It's hard to believe that a full two years have passed since NearForm first got involved with Call for Code, in the UN building on Lake Geneva.
For those not familiar with it, Call for Code aims to drive immediate and lasting humanitarian progress around the world through the creation of practical applications built on open source–powered software.
I’ve been thinking about the IBM team that brings this together every year and the impact they have. Far too often, we allow ourselves to become immediately cynical as soon as we hear mentions of giant corporations such as IBM doing something positive. We assume it’s just some CSR box-ticking exercise and forget that inside every apparent monolith there are groups of deeply passionate people striving to make a difference in our world.
In this case, I’m talking about people like Bob Lord, Ruth Davis, Willie Tejada, Daniel Krook, Shari Chiara and Liz Klipp. They, along with other IBM teams, have now brought together over 400,000 people in 179 countries to take part in Call for Code.
As I said in the 2019 post :
In 2020, I was so pleased that Antoine Marin from our design practice could represent us in Geneva. Antoine was able to bring his skills as a product designer to bear on the challenges around water sustainability .
In 2021, we are back , albeit not in Geneva, and we are all just as passionate about contributing to this initiative. Working remotely in three distributed teams, our task this year was to develop starter kits around:
The idea behind the starter kits is to help bootstrap people who want to get involved in Call for Code but may not have a specific idea to work on. By taking care of the ideation, initial research and outline architecture, we hope to onboard more people and to do so more quickly. NearForm has helped to craft these starter kits from the first year in 2019.
I was particularly happy to be assigned to the “Responsible Production and Green Consumption” team as it’s a topic that has been occupying more and more of my thinking, having switched to a plant-based diet in 2020 at the ripe old age of 51. I have also been a proponent of repairability for many years, as my children with their old franken-Nintendo-DSes can attest.
You can read all about our kit on the web-site and in the GitHub repo . In summary, it’s about creating a transparent and trustworthy platform for trading resources and knowledge, as well as providing access to a community of experts. This platform will enable producers and consumers to build and buy products in a sustainable way for our society — by reducing waste, increasing the use of recycled materials and improving the overall repairability of products.
From talking to the Subject Matter Experts and researching what was out there, we were surprised to find that everything in the recycling and reusability space is still very fragmented. There are lots of standards and standards bodies. There are some materials-trading platforms. There are quite a few aggregated datasets. There are many producers, consumers and repairers. But there is nothing bringing all the stakeholders together with the type of user experience that everyone expects in 2021.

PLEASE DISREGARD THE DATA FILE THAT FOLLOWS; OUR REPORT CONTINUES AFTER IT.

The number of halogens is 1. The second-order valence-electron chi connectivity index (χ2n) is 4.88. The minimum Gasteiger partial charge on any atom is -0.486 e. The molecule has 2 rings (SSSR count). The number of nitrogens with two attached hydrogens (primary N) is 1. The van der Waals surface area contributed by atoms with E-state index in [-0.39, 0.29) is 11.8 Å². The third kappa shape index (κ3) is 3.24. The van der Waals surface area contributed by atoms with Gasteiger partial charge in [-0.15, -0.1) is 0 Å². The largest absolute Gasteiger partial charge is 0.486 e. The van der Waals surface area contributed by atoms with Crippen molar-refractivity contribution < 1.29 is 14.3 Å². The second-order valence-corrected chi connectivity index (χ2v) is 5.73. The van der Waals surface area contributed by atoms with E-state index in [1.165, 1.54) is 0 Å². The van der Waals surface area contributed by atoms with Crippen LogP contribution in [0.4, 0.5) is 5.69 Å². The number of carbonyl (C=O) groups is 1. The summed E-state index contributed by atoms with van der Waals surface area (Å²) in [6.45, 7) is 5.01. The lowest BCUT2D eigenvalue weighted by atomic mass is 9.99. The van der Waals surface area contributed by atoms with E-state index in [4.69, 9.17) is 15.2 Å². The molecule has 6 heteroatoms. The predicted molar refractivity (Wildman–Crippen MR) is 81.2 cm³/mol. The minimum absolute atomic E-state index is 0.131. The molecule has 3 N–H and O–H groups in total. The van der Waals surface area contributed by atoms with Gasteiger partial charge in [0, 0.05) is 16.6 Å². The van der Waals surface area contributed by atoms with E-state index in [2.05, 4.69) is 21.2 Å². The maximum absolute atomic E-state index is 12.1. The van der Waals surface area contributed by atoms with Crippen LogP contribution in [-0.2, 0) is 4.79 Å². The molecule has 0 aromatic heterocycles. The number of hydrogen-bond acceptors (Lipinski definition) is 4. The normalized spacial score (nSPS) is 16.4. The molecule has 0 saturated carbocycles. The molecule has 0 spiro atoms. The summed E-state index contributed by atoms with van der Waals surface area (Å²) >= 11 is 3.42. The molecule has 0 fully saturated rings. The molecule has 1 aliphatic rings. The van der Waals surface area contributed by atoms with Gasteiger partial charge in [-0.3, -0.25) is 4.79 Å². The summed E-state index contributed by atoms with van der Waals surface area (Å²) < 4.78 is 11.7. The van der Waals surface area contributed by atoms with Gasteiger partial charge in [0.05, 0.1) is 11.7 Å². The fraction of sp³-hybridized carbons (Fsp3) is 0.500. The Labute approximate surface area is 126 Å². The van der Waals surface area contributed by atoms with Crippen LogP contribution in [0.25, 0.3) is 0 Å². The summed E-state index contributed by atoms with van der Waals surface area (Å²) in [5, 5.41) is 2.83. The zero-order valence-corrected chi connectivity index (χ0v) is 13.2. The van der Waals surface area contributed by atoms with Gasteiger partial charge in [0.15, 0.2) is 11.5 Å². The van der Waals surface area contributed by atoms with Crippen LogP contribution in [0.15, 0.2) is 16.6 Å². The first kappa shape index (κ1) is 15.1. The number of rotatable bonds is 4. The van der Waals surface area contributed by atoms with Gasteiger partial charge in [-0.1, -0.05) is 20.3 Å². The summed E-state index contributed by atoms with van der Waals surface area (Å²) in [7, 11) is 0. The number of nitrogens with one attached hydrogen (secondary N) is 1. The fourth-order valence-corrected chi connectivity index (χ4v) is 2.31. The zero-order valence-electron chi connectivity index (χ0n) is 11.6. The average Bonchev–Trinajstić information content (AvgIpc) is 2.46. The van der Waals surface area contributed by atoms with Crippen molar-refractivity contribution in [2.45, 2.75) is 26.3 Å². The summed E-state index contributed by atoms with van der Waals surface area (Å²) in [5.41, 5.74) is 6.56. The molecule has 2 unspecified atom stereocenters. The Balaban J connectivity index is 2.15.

Consumers are slowly but surely starting to demand that producers stop merely greenwashing and take practical steps towards reducing their environmental impact. It’s not just early exemplars like Patagonia doing this, you now have luxury brands like Kering releasing an interactive EP&L (Environmental P&L). Or Salomon releasing running shoes made from recycled/recyclable materials and only two materials in total. And with the EU making major efforts around repairability, even laggards will be forced to up their game.
A platform that enables any business to begin taking part in the circular economy and enables any consumer to find those brands that align with their values could be very powerful indeed.
One of the most exciting aspects of working on Call for Code is in connecting with people around the world on creating these kits. Just to give a flavour of global spread, our team involved:
From Ireland to Jamaica, Spain, India and on to Brazil, the US and beyond, we had a wonderful diversity of views and life experiences. And deftly pulling all of those views and experiences out of us was IBM’s Gabriele Crisman.
By any measure, Call for Code has been an amazing success. Having the United Nations Human Rights Office involved means that it’s not just groups of technologists devising utopian solutions to non-problems. The NGO Subject Matter Experts are critical to keeping it all very real.
If you’re reading this and thinking “That’s all great but I’m not a developer, I can’t get involved,” I have good news for you! It might be Call for Code but none of these projects can succeed and scale without designers, communicators, organisers and many other roles. So please, no matter what your background, sign up and join one of the many projects that will be kicked off in the coming weeks.
Don’t forget, the winning team in the Call for Code Global Challenge receives $200,000 and support from the IBM Service Corps, technical experts and ecosystem partners to incubate and deploy their idea.
NearForm has been making major contributions to Open Source projects like Node.js for nearly a decade. Our work on Covid Green brought that to the attention of many more people, and it’s very satisfying to see that some of our Open Source is also being used in these Call for Code Starter Kits.
Please feel free to reach out to me about anything mentioned above — and if you do take part in Call for Code, let us know on social media.